Bulb onions are the flag-bearers of the allium family and an important staple crop, used by home cooks and chefs alike. Whether you grow pungent brown onions, crisp white onions or sweeter red onions, growing bulb onions is a task for patient gardeners.
Low humidity with most rainfall in winter; hot dry summers and cold winters. Some regions will experience frosts and snow. Includes coastal areas of south-eastern Australia and alpine areas of Victoria, NSW and Tasmania.
Onion plants are best grown in full sun. Choose a location that will receive at least 6 hours of full sun each day.
Onion plants need a well drained soil enriched with plenty of organic matter. Prepare soil by weeding it thoroughly, digging it over to loosen it and adding aged animal manure or compost. Keep the area free of weeds until planting.
How to Sow Onion Seeds
Onion seeds do not require any treatment (eg soaking, stratification) before sowing.
Onion seeds can be sown directly into the garden OR seedlings can be raised in trays or other containers and transplanted to the garden once established.
Sow seeds directly in the garden 5mm deep and 5-10cm apart, with rows 25-40cm apart.
Keep soil moist but never wet or dry.
Seeds should germinate in around 7-14 days at a soil temperature of 20-25°C.
Young seedlings will need protection from pests, pets and weather until they are established.
Fill trays, punnets or jiffy pots with a good quality seed-raising mix, or use soil starter pellets.
Sow seeds 5mm deep.
Keep soil moist but never wet or dry.
Seeds should germinate in around 7-14 days at a soil temperature of 20-25°C.
Transplant seedlings to the garden once they have their first true leaves and are large enough to handle (usually 5-10cm tall).
Plant out, spacing plants 5-10cm apart, with rows 25-40cm apart.
Tip: Onion seeds are quite small. Handle them carefully to avoid them blowing away or being washed away. Mix seeds with sand or fine potting mix prior to sowing or use a seed dispenser, damp toothpick or tweezers to help space them evenly. Press lightly into the surface after sowing so that the seeds make good contact with the soil. Take extra care to make sure seeds and seedlings don’t dry out. Read more about sowing small seeds here.
How to Grow Onion
Onion plants may need watering during the growing season. Water when the soil is dry about 5cm below the surface (test this by scratching away a little soil with your finger). Water deeply in the early morning or late afternoon. Avoid watering the leaves of plants to avoid fungal diseases. Learn more about watering here.
If soil was well prepared no extra fertiliser should be necessary. In poor soil or to give your plants an extra boost, application of a balanced fertiliser or one formulated for fruit and vegetables can be beneficial:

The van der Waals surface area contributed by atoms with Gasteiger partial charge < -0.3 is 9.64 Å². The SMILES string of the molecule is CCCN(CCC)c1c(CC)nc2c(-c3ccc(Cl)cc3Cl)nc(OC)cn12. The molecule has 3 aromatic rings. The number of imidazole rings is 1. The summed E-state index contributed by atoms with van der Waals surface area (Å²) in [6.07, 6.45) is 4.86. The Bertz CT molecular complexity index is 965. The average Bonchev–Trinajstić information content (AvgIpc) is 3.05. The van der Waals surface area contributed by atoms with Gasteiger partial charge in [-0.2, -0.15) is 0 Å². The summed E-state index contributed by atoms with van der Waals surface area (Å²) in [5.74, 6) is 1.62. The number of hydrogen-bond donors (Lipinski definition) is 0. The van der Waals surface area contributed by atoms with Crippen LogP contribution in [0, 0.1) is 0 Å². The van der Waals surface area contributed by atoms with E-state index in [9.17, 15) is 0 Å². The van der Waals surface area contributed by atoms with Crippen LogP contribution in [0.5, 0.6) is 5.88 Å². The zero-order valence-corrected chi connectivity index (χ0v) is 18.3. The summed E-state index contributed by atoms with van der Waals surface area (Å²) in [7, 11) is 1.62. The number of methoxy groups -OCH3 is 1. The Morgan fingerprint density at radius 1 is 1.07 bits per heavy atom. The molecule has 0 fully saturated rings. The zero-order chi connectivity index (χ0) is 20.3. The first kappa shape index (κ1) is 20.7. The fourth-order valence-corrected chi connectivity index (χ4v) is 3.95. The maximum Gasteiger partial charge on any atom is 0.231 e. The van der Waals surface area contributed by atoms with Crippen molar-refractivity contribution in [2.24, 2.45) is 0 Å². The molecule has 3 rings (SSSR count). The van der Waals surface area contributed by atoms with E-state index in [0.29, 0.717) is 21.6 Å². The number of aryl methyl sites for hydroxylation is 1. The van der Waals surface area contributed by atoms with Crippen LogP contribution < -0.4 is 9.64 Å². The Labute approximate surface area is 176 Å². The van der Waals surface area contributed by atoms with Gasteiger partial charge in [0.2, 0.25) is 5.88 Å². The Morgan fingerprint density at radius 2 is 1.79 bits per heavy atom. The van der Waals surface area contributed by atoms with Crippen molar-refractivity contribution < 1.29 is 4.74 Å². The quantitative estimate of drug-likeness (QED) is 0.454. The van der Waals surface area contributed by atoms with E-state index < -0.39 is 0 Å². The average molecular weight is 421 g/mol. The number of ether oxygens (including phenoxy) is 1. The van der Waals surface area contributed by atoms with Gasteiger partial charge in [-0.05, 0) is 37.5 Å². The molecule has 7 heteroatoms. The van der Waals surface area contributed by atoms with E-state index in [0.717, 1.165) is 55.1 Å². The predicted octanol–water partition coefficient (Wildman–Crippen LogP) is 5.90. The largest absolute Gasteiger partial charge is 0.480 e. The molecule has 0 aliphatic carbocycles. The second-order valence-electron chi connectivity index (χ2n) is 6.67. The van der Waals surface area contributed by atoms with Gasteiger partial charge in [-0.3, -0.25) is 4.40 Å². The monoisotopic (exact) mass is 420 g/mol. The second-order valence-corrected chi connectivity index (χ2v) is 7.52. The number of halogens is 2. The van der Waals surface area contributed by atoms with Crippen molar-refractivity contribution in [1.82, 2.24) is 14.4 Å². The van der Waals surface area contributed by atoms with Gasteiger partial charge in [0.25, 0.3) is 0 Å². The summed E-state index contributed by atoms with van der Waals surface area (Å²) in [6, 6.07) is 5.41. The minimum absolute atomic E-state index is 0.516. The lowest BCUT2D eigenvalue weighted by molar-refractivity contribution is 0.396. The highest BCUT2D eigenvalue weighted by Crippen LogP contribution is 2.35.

Apply slow release fertiliser at the recommended rate when transplanting or when seedlings are 5-10cm tall.
Apply liquid fertiliser at the recommended rate and frequency while plants are fruiting or flowering.
Optional: To give plants room to grow, thin seedlings when they are large enough to handle. Pull out any weak or small seedlings so plants are spaced about 5-10cm apart.
How to Harvest Onions
Onions should be ready to harvest in approximately 60-230 days.
Onions are ready to harvest when the bulbs are large enough to eat. To harvest onions for storage, wait until the leaves fall over and start to turn brown. Use a fork to gently lift the entire plant from the bed and shake off any excess soil. Cure onions for storage by placing whole plants on wire racks, leaving them in a dry cool place for 2-3 weeks. Cut the dried leaves off 3-4cm above the bulb. Harvested onions can be stored in a cool, dry place. For longer term storage, onions can be frozen or pickled.
Onions can also be harvested as 'spring onions' when the stems begin to swell or the bulbs are small. Use a fork to gently lift the entire plant from the bed and shake off any excess soil. Spring onions can be stored short term in the fridge.
Common Problems when Growing Onions
Like all plants, onion is susceptible to some pests, diseases and other problems. Below is a list of the most common problems gardeners encounter when growing onion plants:
Aphids are small (2-4mm long) sap-sucking insects that congregate on the new shoots or the undersides of leaves. They can cause leaves to wilt or become discoloured, and also excrete honeydew which can attract ants and other insect pests. To manage aphids, remove them by spraying with a garden hose, apply a soap or alcohol spray, or encourage predatory insects to your garden. Read more about aphids here.
Bulbs not forming can be caused by harvesting too early, inconsistent watering or weather, planting bulbs or cloves that are too small, or too much nitrogen during the growing season. Plant varieties suited to your climate, do not over fertilise, water regularly and harvest after the leaves have started to die down.
Rust (Puccinia sp.) is a fungal disease that causes brown to orange raised spots or patches to appear on foliage. Fungal spores are spread by wind or water to neighbouring plants, especially in temperatures of 10-20C and when humidity is high. To manage rust, space plants to avoid overcrowding, grow them in the recommended amount of light (eg full sun), do not over fertilise crops, remove dead plants and practice crop rotation. Read more about rust fungus here.
Onion thrips (Thrips tabaci) are flying insects less than 1.5mm long with slender pale yellow to light brown bodies. They suck sap from plants, leaving silver patches on the leaves and reducing the productivity and yield of plants. Thrips can live in the inner leaves and leaf folds of alliums, and may also infest bulbs. Wash thrips from affected plants using a garden hose, spread an organic mulch around plants, and encourage predatory mites and lacewings with companion planting.
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